50 sub 50

Warren native and Edinboro Professor Roberts prepares to reach new milestone

Photo submitted to Times Observer for publication Jim Roberts celebrates crossing the finish line in Boise, Idaho on October 14, 2018. This was his most recent marathon and his 49th state before heading to Hawaii this Friday.

How fast can you name all 50 states?

Or better yet, how fast could you run a marathon (26.22 miles) in each of the 50 states (1,311 miles!)?

That is precisely what Warren-native and Edinboro University Health and Phys. Ed professor Jim Roberts, Ph.D., intends to achieve when he completes the Maui Oceanfront Marathon in Hawaii this Sunday, Jan. 20.

On that day, he will cross his 57th marathon finish line in his 50th state — a goal that he once considered “loose” before he began crossing more and more states off his list nearly 15 years ago.

Depending on one’s perspective, either one of the above-stated challenges could seem overwhelming to the vast majority of people.

Photo submitted to Times Observer for publication Warren native and Edinboro University Health and Phys. Ed. Professor Jim Roberts runs in Bozeman, Montana, his 48th state.

For instance, most second-graders are likely to be able to name all 50 states from memory before, let’s say, a 41-year-old news writer “discretely” glancing down at his iPhone.

I am certain many adults out there remember a time when some goals seemed more easily-achieved than others. The spongy brain of an eight-year-old can often absorb information faster than someone five times that age, and memory retention varies from individual to individual.

Likewise, with most physical exercise, conventional wisdom suggests that it’s much easier to overcome obstacles when you’re young.

But according to the Center for Disease Control and Prevention, nearly 40 percent of U.S. adults struggle with obesity. This gives the impression that, in the face of overwhelming odds, we make it easier to give up as we get older despite the fact many of us know we have it within us somewhere.

To paraphrase Yoda, size, nor age matters not.

Photo submitted to Times Observer for publication Jim and Lisa Roberts pose for a selfie in Greece in July of 2017.

Roberts has been running since junior high and at Warren Area High School under tutelage of then cross country and track coach Steve Norris, a “phenomenal athlete and a good coach.” Roberts said.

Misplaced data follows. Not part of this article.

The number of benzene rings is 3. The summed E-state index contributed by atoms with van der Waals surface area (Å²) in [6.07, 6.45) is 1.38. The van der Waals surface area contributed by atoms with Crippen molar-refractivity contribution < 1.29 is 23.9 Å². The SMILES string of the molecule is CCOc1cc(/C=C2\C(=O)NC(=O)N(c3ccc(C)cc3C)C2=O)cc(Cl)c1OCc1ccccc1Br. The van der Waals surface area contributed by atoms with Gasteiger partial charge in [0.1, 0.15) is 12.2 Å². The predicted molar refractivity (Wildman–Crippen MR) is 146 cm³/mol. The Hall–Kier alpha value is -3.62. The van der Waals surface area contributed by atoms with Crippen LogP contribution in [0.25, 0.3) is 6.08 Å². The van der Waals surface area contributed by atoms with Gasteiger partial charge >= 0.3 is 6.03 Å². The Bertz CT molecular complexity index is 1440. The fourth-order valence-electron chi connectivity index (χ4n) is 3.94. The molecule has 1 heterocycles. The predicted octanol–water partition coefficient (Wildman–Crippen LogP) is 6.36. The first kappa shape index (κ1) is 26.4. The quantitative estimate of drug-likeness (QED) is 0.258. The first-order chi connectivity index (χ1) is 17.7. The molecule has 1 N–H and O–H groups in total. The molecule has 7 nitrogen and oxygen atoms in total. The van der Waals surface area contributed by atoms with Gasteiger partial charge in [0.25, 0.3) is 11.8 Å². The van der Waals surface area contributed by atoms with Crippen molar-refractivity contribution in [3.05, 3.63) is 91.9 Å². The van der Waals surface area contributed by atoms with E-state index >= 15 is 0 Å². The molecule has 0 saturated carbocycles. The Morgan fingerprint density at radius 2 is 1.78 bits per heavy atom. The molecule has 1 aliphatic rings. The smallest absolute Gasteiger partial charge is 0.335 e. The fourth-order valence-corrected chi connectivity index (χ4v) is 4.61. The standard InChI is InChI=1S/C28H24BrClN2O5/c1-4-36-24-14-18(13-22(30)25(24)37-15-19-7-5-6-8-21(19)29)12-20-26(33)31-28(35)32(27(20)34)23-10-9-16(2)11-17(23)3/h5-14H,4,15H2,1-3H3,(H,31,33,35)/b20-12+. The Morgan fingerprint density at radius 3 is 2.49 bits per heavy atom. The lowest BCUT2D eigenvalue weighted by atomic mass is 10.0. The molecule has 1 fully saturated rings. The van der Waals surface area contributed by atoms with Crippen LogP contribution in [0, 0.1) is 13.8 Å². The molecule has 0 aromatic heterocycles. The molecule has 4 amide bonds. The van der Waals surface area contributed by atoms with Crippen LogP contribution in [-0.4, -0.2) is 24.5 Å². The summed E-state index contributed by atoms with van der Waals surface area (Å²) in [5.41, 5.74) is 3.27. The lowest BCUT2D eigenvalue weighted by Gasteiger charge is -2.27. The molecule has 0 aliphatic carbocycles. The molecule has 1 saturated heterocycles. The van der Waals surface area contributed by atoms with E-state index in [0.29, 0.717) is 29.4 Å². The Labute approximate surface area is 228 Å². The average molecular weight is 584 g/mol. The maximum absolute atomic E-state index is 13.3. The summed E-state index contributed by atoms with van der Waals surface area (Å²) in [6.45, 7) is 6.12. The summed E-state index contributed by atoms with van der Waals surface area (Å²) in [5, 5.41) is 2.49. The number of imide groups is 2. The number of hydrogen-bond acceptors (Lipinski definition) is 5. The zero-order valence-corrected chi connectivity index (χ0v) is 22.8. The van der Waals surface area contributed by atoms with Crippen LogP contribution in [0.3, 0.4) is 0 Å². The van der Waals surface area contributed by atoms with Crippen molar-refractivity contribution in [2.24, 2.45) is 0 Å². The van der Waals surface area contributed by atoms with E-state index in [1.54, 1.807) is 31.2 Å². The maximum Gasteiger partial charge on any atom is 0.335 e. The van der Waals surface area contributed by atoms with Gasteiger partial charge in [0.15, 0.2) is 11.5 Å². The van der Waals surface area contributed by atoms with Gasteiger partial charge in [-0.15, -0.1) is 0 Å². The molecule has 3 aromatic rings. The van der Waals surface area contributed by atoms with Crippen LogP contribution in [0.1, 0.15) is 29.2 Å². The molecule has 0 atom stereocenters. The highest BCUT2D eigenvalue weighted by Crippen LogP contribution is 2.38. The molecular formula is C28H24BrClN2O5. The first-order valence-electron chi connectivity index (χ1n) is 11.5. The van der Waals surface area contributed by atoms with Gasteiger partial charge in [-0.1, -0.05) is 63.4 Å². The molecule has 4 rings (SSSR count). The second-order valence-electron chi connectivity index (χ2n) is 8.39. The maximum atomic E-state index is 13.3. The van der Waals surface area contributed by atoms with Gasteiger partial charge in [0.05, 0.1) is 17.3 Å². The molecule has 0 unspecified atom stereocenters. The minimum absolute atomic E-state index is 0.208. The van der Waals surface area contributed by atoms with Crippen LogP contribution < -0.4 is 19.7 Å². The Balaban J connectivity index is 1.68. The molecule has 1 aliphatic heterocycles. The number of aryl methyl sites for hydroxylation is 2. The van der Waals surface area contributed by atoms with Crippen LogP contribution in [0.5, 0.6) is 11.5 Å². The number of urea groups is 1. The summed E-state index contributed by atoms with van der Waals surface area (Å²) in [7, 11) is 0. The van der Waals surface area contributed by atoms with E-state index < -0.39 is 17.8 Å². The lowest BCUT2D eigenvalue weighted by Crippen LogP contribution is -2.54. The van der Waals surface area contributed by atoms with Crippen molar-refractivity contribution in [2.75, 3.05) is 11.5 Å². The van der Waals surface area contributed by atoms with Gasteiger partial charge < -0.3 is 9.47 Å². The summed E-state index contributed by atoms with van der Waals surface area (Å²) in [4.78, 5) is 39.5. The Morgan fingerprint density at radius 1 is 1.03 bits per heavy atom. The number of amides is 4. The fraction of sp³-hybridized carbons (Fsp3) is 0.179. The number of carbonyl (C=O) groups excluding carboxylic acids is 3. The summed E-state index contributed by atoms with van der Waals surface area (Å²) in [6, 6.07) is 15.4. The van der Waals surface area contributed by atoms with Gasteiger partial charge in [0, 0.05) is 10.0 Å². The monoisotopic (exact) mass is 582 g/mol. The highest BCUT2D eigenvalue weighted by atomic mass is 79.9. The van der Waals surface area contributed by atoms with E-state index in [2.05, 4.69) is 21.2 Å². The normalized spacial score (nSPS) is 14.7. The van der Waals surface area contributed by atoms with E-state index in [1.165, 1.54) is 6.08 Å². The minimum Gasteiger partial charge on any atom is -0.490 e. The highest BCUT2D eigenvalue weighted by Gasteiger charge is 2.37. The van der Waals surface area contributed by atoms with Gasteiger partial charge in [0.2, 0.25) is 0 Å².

Roberts ran his first marathon at the age of 16 at Presque Isle in 1986, back when his grandmother, Peg Wilbur of Warren, would take him to his early races.

Since then, Roberts says running has always been his “go to” for stress management.

Now, at age 48, it’s his best tool for staying healthy. He graduated from Edinboro University in 1993 with a degree in Health and Physical Education and later returned to join the Edinboro faculty in 2001.

“I set goals every year,” he said.

Photo submitted to Times Observer for publication Marathon Avenue in Greece.

After running his first few marathons, Roberts eventually set his sights on qualifying for the 1996 Boston Marathon. It was the 100th anniversary of the first marathon competition held at the 1896 summer Olympics in Athens, Greece.

The Boston Marathon is the longest running marathon in the United States. The first one, held in 1897, was inspired by the success at the Olympics the prior year.

When running-mate Sam Walters of Youngsville had already completed marathons in more than 15 states, he decided it was time to kick it up a notch.

Next up were races in Ohio and New York. Eventually, somewhere around 2003-04, the “loose” goal of “maybe someday” completing all 50 states began to form, but even then it seemed out of reach.

You could be “a mile away from the finish,” he says, when someone might say something like, “You’re almost there!”

According to him, you are never “almost there” until you’re there.

Twenty years after the Boston Marathon in ’96, he returned in 2016 and bested his original time by 25 minutes.

“I volunteer the Boston Marathon” with students and friends regularly, Roberts said.

One of the years he didn’t volunteer — 2013, he was busy with a guest appearance on The Travel Channel’s Dead Files as an expert physiologist.

Although the students who were volunteering in Boston at the time were stationed a safe distance from the finish line, the subsequent shutdown of all cell towers in the area made it difficult to confirm until much later that none of his students or colleagues were injured that day.